Meat Industry Responds To WHO Cancer Report

Oct 27, 2015
Originally published on October 27, 2015 7:21 am
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Transcript

STEVE INSKEEP, HOST:

The makers of processed meat are not happy. They are responding to research saying that meat products correlate with a higher risk of cancer. And yes, that includes bacon. The study comes from a panel of researchers at the World Health Organization who reviewed more than 800 different studies to come up with their own conclusion. NPR's Yuki Noguchi is covering this story. Hi, Yuki.

YUKI NOGUCHI, BYLINE: Good morning, Steve.

INSKEEP: And so what is the conclusion that has the meat industry unhappy?

NOGUCHI: The WHO is saying processed meats like sausage and ham do correlate with colorectal and about a dozen other types of cancer. They say the risk to an individual eating these products might be small. But it increases - the risk increases - as you eat more. And that might sound like a mild warning, but to the meat industry, it was like a siren.

INSKEEP: Although, I want to ask about that because it's not shocking that bacon, for example, might be seen as unhealthy in some ways, even if it's got a healthy amount of protein. How did the industry respond to all this?

NOGUCHI: Well, they're calling it, in some cases, alarmist overreach. And I think that's because for all the moderate-sounding language, the WHO did declare processed meats a carcinogen. It gave processed meats a Category One rating, which is the same classification that it gives to cigarette smoke. Of course, tobacco is many times more carcinogenic than bacon or ham. And the meat industry was prepared. You know, they knew this was coming. And even before the study was released, it put up websites, you know, with its own counter claims and counter studies. The industry says in order to understand the real risk, you have to put such studies in context. And so here is what Shalene McNeill, director of Human Nutrition Research at the National Cattlemen's Beef Association had to say.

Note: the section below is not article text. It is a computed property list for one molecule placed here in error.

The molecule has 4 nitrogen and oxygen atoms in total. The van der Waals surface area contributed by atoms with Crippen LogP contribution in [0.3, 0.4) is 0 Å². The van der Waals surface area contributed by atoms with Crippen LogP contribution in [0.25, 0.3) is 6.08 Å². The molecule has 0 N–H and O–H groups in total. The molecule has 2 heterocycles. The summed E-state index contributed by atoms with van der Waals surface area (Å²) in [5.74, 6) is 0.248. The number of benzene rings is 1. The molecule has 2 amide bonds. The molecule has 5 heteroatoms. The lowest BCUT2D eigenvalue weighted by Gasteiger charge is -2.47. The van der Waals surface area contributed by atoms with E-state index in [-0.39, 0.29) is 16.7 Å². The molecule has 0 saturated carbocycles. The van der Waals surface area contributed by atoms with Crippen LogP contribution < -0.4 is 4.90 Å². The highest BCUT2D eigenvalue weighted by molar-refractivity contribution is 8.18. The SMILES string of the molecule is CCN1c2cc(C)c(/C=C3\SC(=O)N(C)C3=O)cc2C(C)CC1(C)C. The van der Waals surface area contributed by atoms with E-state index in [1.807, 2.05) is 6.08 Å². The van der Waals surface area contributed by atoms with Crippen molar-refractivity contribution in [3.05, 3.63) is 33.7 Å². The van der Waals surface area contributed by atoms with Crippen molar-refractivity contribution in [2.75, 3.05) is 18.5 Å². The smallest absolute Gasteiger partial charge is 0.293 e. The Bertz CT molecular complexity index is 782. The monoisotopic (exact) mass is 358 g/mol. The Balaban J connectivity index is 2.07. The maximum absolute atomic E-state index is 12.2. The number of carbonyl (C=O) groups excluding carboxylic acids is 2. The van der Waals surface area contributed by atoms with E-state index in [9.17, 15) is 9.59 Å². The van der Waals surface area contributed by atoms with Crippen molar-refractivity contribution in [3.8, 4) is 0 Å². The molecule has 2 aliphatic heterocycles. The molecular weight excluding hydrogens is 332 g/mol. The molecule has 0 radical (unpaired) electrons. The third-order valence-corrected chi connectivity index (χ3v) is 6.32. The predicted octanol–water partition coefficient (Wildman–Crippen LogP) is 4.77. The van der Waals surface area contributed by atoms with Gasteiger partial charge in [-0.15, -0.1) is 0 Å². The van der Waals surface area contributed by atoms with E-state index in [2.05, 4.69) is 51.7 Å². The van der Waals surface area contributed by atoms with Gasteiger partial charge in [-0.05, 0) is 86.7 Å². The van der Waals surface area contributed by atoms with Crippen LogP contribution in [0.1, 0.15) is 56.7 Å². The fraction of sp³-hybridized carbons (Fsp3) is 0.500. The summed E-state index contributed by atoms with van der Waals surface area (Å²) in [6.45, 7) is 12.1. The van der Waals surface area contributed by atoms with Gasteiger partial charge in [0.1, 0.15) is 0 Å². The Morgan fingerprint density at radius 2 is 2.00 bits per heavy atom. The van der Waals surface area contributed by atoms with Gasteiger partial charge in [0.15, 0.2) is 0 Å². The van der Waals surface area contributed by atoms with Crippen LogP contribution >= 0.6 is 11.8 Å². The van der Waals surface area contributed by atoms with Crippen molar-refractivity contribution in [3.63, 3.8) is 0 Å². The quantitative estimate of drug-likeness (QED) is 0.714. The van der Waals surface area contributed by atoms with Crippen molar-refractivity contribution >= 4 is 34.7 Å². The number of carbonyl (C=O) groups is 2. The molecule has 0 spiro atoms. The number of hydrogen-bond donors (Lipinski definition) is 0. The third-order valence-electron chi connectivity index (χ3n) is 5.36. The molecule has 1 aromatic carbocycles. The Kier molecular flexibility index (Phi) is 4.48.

SHALENE MCNEILL: These are studies that draw correlation, not causation. So these are studies that cannot be used to determine cause and effect.

NOGUCHI: And they go sort of further saying that not only is meat safe, but it's an important part of a balanced diet. And the WHO did concede that unprocessed red meats do have some nutritional value.

INSKEEP: OK, help me out here. When they correlation, not causation, they're saying that the studies find that people who eat lots of processed meat get more cancer. But maybe the speculation would be they do something else that would lead to the cancer - some other behavior?

NOGUCHI: Right, right, so the industry groups are trying to sort of attack the scientific research behind the WHO's study as well. And they say that these cancer studies are often flawed because they don't take into account other risk factors that might include things like tobacco or lack of exercise or not eating your fruits and vegetables - you know, whatever it may be. But there are studies that do control for these things. And those studies likely played a role in the conclusions of this WHO report. I mean, just to clarify, what the WHO did here wasn't original research. Its panel looked at more than 800 other studies to say, OK, where is a preponderance of evidence? What does it suggest? And it suggests there are some carcinogenic qualities. By the way, that conclusion had already been reached by the American Cancer Society, the World Cancer Research Fund, both of which recommend limiting your consumption of red meat.

INSKEEP: OK, so what do those conclusions mean for dietary guidelines here in the United States?

NOGUCHI: Well, it'll be interesting to see how it impacts consumer behavior generally and maybe even specifically these federal recommendations. The USDA's guidelines already do mention that increased intake of processed meats is correlated with colorectal cancer, but it doesn't recommend a specific limit.

INSKEEP: That's NPR's Yuki Noguchi. Yuki, happy eating.

NOGUCHI: Thank you. Transcript provided by NPR, Copyright NPR.